March 30, 2012
By Karebear Bao BRONZE, Princeton, New Jersey
Karebear Bao BRONZE, Princeton, New Jersey
1 article 0 photos 0 comments

I beckon to the tall, spectral kid behind me.“Found this place two nights ago, when there were no empty practice rooms.”
He opens the heavy door into the abandoned auditorium, which smells faintly of aging, peeling paint and cotton fibers springing out of squeaky chairs. “After you, ma’am.”
Downstairs are the dank, poorly ventilated cubicles where we students spend countless hours chasing, but never quite catching, perfection. We’re in another dimension now, above it all. He lazily surveys our overheated surroundings and runs a hand through combed, gelled, side-parted hair.
“All this time, I never knew there was a whole auditorium up here.” A faint Russian accent pervades his words, though he actively tries to suppress it.
His coloring seems nearly normal in the dark. Usually, he looks like an albino cat, with that snowy hair dusting his elegant white face. His huge eyes are a dynamic aquamarine, a color you can’t find in the paint aisle at Michael’s. The kid turns the other girls in my dorm into squealing kindergartners.
“I wonder what the acoustics are like in here.” He removes the strap of his violin case from his shoulder, painstakingly sets it on a chair, and unpacks Cecilia, the honey-colored 1714 instrument handed down through three generations of his family. He takes off his antique watch and folds it, hinge by hinge, into my hand for safekeeping.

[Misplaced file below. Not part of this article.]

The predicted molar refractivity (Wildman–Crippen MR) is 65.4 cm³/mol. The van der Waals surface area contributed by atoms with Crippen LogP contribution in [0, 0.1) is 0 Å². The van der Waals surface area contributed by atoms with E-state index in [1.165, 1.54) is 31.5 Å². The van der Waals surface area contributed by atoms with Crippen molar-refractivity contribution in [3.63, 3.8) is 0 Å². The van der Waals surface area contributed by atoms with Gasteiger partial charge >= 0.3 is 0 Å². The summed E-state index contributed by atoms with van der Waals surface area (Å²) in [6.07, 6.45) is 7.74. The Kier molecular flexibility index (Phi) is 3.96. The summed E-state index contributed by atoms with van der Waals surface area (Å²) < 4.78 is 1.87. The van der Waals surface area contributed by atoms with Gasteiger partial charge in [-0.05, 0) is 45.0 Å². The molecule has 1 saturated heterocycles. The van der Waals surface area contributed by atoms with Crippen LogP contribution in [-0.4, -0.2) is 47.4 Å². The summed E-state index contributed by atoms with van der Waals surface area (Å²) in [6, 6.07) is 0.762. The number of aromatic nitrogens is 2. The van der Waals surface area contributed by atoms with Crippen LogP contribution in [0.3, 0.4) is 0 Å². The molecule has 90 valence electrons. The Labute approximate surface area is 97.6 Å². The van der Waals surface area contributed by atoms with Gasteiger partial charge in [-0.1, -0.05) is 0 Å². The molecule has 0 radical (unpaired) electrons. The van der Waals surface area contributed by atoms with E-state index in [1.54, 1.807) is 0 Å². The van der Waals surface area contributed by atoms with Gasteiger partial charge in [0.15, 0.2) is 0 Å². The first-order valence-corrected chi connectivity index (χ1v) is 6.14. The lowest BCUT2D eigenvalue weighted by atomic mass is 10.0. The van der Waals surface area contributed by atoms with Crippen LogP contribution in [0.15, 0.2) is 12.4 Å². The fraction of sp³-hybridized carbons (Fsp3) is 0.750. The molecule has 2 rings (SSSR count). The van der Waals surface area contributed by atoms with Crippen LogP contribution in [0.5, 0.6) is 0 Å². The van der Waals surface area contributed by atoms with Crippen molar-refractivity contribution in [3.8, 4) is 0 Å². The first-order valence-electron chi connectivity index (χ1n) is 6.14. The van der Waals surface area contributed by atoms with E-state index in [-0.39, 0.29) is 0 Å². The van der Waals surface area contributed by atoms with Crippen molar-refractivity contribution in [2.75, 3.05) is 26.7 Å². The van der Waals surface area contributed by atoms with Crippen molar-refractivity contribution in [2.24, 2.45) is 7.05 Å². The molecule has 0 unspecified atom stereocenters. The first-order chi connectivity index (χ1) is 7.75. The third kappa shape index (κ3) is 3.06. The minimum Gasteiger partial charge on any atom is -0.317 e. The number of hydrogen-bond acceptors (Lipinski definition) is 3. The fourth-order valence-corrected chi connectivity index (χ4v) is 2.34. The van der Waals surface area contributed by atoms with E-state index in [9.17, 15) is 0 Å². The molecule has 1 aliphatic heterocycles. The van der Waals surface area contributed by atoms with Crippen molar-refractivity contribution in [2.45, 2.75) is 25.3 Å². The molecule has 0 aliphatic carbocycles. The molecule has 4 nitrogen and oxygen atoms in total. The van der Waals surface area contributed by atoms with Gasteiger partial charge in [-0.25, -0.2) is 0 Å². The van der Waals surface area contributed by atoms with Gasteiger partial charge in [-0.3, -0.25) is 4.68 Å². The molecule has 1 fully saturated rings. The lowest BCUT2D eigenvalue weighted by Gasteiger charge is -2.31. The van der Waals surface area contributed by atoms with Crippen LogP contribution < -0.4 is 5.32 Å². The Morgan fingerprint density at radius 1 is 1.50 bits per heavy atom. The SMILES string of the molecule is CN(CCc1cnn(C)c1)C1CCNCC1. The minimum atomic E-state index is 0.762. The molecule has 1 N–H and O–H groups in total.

I collapse squeakily into a dusty red seat. I’ve practiced violin all morning, but he just got up. Psh. Home-schooled kids have such abnormal sleep schedules.
“Can I play for you?” he requests. “And can you make some honest comments afterwards?”
“Whatevs.” It would be an honor. The few times I’ve heard him, he was pumping out frighteningly difficult Paganini caprices like they were no big deal.
He launches into a Bach fugue without even warming up. Even after thirty minutes of scales, I can’t play a piece that complicated. Damn.
The stately chord progression reverberates around me. His long white fingers expertly stop the strings; his bow catches every note. Sometimes, his left hand moves too quickly for my brain to process. Cecilia sings.
But he’s missing something. Maybe it’s the void on his face even when the harmonies are too beautiful to tolerate, or the concrete stillness of his body. Yesterday, I saw him isolate his every joint while dancing to Skrillex, sculpting ephemeral twisted shapes out of willowy limbs and radiating swag mixed with anger. This empty-hearted playing is not the best he can do; it doesn’t make me feel anything except pitying admiration.
All the parts of him don’t click together. This kid wears black skinny jeans, high-top sneakers, gothic-motif tee shirts, and Skullcandy headphones around his neck as if they were jewelry - a rockstar wannabe, playing Bach.

As I ponder his disjointedness, his bow crash-lands, producing a little squeak. “Dammit!”

“What! Dude, that was great. I was quite enjoying myself.”